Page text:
Even by Tuolumne County's high standards, it was extraordinary.

When a few of his Cassina High School friends decided to put on a car wash to help Cody Wright, they hoped to raise maybe a few hundred dollars. Cody had lost his grandmother and great-grandmother in a Feb. 26 fire at their Jamestown-area home, and the students figured that anything would help.

But the Feb. 29 car wash instead was successful beyond their wildest dreams: In about six hours, the hose-, sponge- and towel-wielding young people took in an incredible $12,500 and change, plus gift cards.

So were there a lot of dirty cars in Sonora that afternoon?

Maybe, but a lot of really clean cars came in for washes. And many drivers who bypassed the hoses and sponges altogether handed over $20, $50 and $100 bills.

The very first car in line may have hinted at what was ahead. Its driver, from Chicken Ranch Bingo, paid out $1,000. He didn't even get car scent.

Sure, Cody's grandmother may have worked at Chicken Ranch, but a thousand dollars?

It was that kind of afternoon.

"It took on a life of its own," said Cassina Principal Jim Roeber, adding that fully two-thirds of the high school's student body was involved in the fundraiser. "Our parking lot was full all afternoon. The wait was 20 or 30 minutes, but people didn't care."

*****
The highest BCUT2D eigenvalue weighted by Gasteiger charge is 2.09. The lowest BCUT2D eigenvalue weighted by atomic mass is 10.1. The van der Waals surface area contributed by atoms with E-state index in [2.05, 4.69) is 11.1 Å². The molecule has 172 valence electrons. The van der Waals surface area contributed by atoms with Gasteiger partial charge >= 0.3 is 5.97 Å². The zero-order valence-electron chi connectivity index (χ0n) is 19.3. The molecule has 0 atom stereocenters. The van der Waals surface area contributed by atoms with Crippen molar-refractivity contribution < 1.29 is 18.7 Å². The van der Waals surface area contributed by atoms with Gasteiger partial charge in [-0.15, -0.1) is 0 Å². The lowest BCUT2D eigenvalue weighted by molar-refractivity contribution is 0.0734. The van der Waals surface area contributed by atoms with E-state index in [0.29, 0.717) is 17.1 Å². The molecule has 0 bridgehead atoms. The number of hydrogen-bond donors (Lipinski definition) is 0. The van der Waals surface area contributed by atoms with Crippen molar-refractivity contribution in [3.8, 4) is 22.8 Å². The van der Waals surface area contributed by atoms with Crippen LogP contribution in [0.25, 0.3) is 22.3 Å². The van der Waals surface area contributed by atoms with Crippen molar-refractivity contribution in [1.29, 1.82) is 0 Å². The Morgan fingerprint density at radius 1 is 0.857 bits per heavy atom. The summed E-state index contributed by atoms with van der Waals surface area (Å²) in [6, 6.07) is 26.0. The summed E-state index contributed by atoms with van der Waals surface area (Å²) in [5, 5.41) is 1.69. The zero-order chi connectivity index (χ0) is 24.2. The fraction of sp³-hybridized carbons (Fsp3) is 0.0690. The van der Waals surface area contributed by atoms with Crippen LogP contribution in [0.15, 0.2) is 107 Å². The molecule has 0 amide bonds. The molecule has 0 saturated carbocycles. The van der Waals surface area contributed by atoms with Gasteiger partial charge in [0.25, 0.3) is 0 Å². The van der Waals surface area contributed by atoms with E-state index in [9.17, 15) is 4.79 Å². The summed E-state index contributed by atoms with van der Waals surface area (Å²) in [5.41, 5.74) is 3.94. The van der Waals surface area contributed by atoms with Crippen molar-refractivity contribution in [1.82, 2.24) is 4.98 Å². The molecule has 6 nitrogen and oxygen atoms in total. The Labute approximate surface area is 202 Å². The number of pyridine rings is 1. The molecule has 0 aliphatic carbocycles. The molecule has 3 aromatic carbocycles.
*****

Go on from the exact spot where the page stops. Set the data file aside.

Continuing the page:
While most of the students were washing, others went to downtown Sonora street corners with signs.

They shouted encouragement and directions to passing motorists, many of whom changed plans and drove up to Cassina.

The car wash again marked what Tuolumne County has seen many times: The convergence of tragedy, charity and compassion. This community consistently steps up to the plate when one of its own is in need, and the plight of teenager Cody Wright was no exception.

Cody escaped the early-morning mobile home fire, but great-grandmother Nobie Partain and grandmother Goldie Kerr, who was raising the boy, died in the flames. The loss struck a nerve, and when word of the car wash hit the media, hundreds of drivers set aside time Friday to visit Cassina.

"People wanted to help a kid who had lost everything," said Roeber.

The cash raised has been put in a fund to be administered by Cody's aunt, who lives in Modesto. Cody himself is now with an uncle, who also lives in the valley city.

Car wash cash that the student organizers first figured might buy Cody a few clothes and school supplies now has the potential to help this young man for years to come.

But there are unintended beneficiaries of the March 1 effort: the Cassina students themselves.

"They are both proud and amazed at what they have done," said Roeber, adding that students planned and operated the car wash from beginning to end. "These kids knew that Cody had lost his family, and I think there was a growing realization that they had become his family now, and it was up to them to help. It was an amazing afternoon."

It was an afternoon on which teenagers set an example for us all.

Union Democrat editorial positions are formed through regular meetings of the newspaper's editorial board Publisher Ron Horton; editor Teresa Chebuhar; managing editor, news Craig Cassidy; senior reporter-columnist Chris Bateman.